Stop Blaming The Victim.

In 2014 a hacker leaked private nude photos online from celebrities phones. Over one hundred celebrities' intimate moments were exposed to the entire internet community. These victims believed they had confidentiality and protection under a secure and encrypted server only to have their privacy ripped from them and put on display for all to see.

the viral craze

The response from the public that you would hope for is one based on sympathy and understanding. As empathetic creatures, we don't blame the person whose house was broken into during the night. Or the person whose car was hotwired and stolen.

Yet something about this case was different. While some felt sympathy for the stars, others deeply blamed and shamed them for what was viewed as a "sex scandal" or "carelessness." 'Scandal' here insinuating blame and guilt. Online forums and app feeds were riddled with insults and direct attacks on the victims, both angry and mocking.

As if that wasn't malicious enough, others directly participated in the crime by further distributing the content on other sites. Many users viewed it as a joke or prize. A woman prided herself on sending the video to her husband while amusingly calling herself the best wife ever. A man posted it as something akin to a present on 4chan for other users to have for their own pleasure.

Let's not forget the popularized image of the hacker persona. This blamed brand we place on victims has upheld its structure even with the character created through cinema and media. The hacker is usually depicted as a destructive narcissistic figure obsessed with his personal significance with a blatant disregard for others surrounding.

Though this is rooted in stereotypical perceptions, even with a widely accepted hacker persona, we are still eager to attack the victims from not only the celebrity photo incident but every other hack.

Shouldn't we have deleted the photos and reported the posts? Shouldn't we have openly expressed our empathy in our tweets and snaps?

I say empathy here rather than sympathy because, at the end of the day, can't we truly relate? Those of us who have a phone, laptop, iPad, what have you, are all at risk for security breaches like this. In the advanced technological era we are living in today, it's next to impossible to be completely private online. While it is important to understand a device's capabilities for defense against hackers, it is progressively harder to limit our exposure.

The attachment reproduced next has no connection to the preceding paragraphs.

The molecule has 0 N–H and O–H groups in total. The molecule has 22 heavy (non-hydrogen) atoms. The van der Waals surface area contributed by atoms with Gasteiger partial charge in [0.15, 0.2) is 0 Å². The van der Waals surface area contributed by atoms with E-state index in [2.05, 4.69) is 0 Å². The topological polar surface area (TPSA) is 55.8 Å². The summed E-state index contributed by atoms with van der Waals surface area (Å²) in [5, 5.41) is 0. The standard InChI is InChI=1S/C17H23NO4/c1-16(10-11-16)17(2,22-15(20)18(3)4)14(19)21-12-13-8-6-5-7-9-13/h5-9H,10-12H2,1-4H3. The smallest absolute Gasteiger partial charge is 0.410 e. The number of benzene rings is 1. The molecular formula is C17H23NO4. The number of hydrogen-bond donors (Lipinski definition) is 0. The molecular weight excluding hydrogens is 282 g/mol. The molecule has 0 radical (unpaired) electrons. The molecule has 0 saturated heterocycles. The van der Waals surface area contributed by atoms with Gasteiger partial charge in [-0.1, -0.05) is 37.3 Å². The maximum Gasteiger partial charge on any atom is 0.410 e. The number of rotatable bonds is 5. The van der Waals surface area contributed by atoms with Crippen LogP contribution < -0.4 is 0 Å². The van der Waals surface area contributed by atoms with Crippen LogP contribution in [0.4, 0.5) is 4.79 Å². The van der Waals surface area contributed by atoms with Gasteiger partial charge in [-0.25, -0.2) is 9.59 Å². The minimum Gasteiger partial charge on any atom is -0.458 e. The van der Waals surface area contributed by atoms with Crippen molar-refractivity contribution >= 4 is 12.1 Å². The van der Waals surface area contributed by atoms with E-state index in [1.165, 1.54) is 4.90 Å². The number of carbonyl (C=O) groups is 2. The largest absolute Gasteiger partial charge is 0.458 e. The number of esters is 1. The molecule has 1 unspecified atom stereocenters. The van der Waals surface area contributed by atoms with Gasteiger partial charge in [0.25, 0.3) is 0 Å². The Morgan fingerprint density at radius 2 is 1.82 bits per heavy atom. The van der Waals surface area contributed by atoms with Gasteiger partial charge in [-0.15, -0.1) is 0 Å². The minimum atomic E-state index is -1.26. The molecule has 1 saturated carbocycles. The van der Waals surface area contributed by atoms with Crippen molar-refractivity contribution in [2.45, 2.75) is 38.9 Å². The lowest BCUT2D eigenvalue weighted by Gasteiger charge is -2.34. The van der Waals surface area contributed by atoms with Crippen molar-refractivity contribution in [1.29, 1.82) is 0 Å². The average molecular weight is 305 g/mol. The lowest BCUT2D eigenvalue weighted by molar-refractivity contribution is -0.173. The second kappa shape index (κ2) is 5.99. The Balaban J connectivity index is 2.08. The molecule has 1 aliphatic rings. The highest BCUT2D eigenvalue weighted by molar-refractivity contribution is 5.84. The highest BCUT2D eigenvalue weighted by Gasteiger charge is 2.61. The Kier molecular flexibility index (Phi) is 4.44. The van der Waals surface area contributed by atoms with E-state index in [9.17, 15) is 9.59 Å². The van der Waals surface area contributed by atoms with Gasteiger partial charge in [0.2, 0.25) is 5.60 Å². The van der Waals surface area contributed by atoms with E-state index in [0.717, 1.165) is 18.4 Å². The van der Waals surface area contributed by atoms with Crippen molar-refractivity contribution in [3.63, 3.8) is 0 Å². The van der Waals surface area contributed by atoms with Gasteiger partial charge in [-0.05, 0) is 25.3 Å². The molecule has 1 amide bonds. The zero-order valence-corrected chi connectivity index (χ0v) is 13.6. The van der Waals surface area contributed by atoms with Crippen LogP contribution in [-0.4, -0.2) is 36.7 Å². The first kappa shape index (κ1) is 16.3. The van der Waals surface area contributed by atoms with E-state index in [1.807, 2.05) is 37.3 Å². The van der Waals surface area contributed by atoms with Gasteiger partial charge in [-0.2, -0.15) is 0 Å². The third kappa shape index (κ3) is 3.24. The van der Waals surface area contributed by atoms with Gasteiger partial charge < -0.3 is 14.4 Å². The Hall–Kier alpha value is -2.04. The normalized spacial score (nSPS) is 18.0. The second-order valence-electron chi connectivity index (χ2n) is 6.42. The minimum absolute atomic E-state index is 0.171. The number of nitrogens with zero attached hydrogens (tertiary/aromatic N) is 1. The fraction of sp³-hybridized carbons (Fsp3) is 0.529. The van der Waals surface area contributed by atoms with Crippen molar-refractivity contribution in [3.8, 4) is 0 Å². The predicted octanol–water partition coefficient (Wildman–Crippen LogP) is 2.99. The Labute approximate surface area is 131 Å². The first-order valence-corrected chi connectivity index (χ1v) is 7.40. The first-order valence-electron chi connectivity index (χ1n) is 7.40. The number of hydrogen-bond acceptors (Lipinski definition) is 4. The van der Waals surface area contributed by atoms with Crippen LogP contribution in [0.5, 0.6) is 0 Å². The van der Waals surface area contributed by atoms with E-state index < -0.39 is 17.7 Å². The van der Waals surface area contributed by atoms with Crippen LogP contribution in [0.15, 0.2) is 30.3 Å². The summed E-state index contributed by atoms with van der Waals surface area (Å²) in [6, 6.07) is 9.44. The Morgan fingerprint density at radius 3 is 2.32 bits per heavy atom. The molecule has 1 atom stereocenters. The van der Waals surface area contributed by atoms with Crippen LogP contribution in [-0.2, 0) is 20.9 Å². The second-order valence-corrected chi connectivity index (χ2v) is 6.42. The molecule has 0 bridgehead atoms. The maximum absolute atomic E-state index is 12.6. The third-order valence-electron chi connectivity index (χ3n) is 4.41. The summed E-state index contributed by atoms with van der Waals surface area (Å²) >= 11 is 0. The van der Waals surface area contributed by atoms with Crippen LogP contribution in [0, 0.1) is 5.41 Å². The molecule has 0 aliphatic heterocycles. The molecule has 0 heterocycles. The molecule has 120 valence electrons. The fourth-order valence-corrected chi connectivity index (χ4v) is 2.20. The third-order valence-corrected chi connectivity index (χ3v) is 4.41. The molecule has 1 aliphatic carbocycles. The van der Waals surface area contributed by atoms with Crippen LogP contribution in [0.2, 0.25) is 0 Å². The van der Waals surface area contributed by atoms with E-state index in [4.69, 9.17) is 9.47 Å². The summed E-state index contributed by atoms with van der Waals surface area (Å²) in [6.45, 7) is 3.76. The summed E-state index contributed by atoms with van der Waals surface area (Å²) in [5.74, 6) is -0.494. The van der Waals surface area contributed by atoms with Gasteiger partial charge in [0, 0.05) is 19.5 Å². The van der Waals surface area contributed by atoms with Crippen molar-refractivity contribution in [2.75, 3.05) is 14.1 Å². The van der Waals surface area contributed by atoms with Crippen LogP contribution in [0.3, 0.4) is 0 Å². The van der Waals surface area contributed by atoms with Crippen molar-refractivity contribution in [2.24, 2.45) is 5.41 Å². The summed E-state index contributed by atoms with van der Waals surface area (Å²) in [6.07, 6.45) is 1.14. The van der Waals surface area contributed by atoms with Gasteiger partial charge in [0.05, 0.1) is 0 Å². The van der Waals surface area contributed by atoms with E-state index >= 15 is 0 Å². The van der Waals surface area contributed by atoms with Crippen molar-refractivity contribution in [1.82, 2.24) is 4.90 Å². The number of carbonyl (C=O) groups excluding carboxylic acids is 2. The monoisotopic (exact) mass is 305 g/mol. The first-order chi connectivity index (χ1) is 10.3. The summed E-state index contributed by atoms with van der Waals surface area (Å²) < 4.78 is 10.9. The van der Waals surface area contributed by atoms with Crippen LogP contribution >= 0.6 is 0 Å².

Cybercriminals have found ways to monetize just about any kind of data and one simple mistake can lead to one worm, one virus, one malware that has the ability to enlist our devices to botnet networks, gain access to personal accounts and information, and infect other computers. Whether our personal data is shared with advertising companies or third parties, there's a very real chance it is indefinitely stored in databases.

Like it or not, we all have potential targets on our backs.

I say this not to create fear, but awareness.

Somewhere along the way we normalized this blame.

We know the internet isn't impenetrable. These violations serve as reminders that it's an unstable foundation, and yet we forget. So let's write it on the back of our hands and remember that hacks could happen to anyone. In shaming those celebrities you are a shaming a potential you.

Sure there are other important questions to ask: what can we do to further prevent victims from hacks?

There are measures we can take to try to take and prevent attacks such as updating passwords, installing a credible VPN, and recognizing potentially threatening emails. And at the same time, we can't monitor our information stored in large databases like Target and Sony, whose databases were breached last year.

Because the internet has grown to be so vast and complex over the past thirty years, so have the hacks. Instead of looking out for just one species, there are new and improved breeds every day.

In a seemingly inevitable future, it's important to focus on finding a healthy way to reverse this societal blame that has constructed a harmful stigma. Maybe through spreading awareness about our susceptibility, it will invoke compassion in bitter users who have lowered themselves to victim blaming. Perhaps it also will invoke fear. It's hard to say, but one thing is for certain:

Being hacked or potentially hacked shouldn't stop you from living your life. We can't listen to the cruel voices that echo our guilt, it's not worth it.

Sure, we could delete our online accounts, refrain from taking photos, live in constant anxiety. Or, we could accept a rational risk in trusting that our privacy is safe and acknowledge that everyone else is doing the same.

It's time to shatter the stigma and embrace the takeaways that celebrity hacks and other leaks have taught us: invasion of privacy is wrong. The internet shouldn't influence that ruling. The victims of these attacks aren't to blame because we are all potential victims to these personal violations, just as we are in the offline world. So let's start treating these incidents the right way.

The hacked are not to blame, guilt, or shame.

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This article has not been reviewed by Odyssey HQ and solely reflects the ideas and opinions of the creator.

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